Co-written by Selton Mello and Marcelo Vindicato, The Clown also features Larissa Manoela, Giselle Motta, Teuda Bara, Álamo Facó, Cadu Fávero, Erom Cordeiro, Hossen Minussi, Maíra Chasseraux, and veteran Moacyr Franco.
Brazil's Best Foreign Language Film Oscar nominations
Four Brazilian entries have been shortlisted for the Best Foreign Language Film Oscar: Anselmo Duarte's Cannes Film Festival Palme d'Or winner The Given Word / Keeper of Promises / O Pagador de Promessas (1962); Fábio Barreto's O Quatrilho (1995); Bruno Barreto's Four Days in September / O Que É Isso, Companheiro? (1997), starring Fernanda Torres, and featuring Alan Arkin and some English dialogue; and Walter Salles' Central Station (1998), which also earned Fernanda Montenegro (Torres' mother) a Best Actress nod.
Though set in Brazil and featuring a mostly Brazilian cast speaking Portuguese, Marcel Camus' 1959 Best Foreign Language Film Oscar winner Black Orpheus was officially a French entry. Bye Bye Brasil was submitted in 1981, but failed to be shortlisted by the Academy.
Teuda Bara, Selton Mello The Clown photo: Bananeira Filmes.
The Intouchables is France's biggest French-language blockbuster worldwide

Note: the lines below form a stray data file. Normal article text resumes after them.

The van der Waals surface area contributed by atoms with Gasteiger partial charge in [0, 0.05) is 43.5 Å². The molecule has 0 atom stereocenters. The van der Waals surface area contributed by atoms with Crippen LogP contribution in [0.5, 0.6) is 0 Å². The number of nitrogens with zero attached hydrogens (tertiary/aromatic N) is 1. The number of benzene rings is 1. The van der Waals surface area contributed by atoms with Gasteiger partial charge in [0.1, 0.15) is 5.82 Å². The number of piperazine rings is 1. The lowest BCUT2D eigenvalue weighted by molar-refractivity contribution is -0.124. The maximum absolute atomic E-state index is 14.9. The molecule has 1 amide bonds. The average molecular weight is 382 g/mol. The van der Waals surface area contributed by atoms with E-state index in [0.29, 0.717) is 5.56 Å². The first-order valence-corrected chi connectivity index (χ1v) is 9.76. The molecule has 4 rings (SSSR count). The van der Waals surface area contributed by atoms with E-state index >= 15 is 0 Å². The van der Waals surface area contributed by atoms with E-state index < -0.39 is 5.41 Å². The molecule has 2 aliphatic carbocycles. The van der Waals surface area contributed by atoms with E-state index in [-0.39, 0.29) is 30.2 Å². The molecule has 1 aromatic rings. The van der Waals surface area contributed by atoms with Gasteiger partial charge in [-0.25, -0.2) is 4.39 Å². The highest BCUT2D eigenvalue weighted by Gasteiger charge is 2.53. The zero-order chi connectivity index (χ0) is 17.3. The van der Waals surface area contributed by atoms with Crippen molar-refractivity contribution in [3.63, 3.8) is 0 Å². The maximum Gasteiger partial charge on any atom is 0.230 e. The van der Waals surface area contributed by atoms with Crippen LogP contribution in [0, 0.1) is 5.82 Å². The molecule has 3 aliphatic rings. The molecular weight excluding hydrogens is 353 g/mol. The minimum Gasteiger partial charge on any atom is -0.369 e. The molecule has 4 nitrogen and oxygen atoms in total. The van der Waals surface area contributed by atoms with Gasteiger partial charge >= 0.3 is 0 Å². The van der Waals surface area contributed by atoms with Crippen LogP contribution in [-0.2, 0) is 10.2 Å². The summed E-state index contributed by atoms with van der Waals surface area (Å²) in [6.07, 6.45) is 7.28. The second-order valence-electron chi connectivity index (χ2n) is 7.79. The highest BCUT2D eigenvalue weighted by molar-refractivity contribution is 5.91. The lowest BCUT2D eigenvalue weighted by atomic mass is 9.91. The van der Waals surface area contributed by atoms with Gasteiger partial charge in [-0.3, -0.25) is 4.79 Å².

The Intouchables is now officially the most successful French-made, French-language movie ever at the international box office, reports AlloCine. “International” as in, outside of France. (Image: The Intouchables Omar Sy, François Cluzet.)
According to Unifrance, Olivier Nakache and Eric Toledano's brotherhood-of-men comedy starring François Cluzet and Best Actor César winner Omar Sy has sold 23.1 million tickets in more than 50 countries, thus breaking the 10-year-old record of the Audrey Tautou vehicle Amelie / Le Fabuleux destin d'Amélie Poulain. In the coming months, there's a good chance The Intouchables will pass the 25 million tickets-sold milestone, as the film has yet to open in the United Kingdom, Australia, and New Zealand.
The Intouchables box office figures
To date, The Intouchables has grossed a whopping $364.13 million at the worldwide box office – $166.12 million in France alone – according to figures found at Box Office Mojo. In Germany, it's the biggest 2012 box office hit, with $74.62 million. Other top territories (with various “up until” dates) are Spain with $19.91 million, Italy with $18.16 million, South Korea with $11.09 million, the United States with $8.54 million, and Belgium with $8.46 million.
If non-French-language movies are added to the mix, the top French-made productions at the international box office – chiefly thanks to the United States – remain Luc Besson's The Fifth Element, featuring Bruce Willis, and Pierre Morel's Taken, with Liam Neeson. The former sold 35 million tickets; the latter sold 31 million.
Note that in France (and a number of other countries), box office success is tallied according to tickets sold – not box office grosses. And that's how it should be, so as to avoid distortions caused by inflation and/or special surcharges that are a staple of American box office reports.
The Intouchables Omar Sy, François Cluzet photo: The Weinstein Company.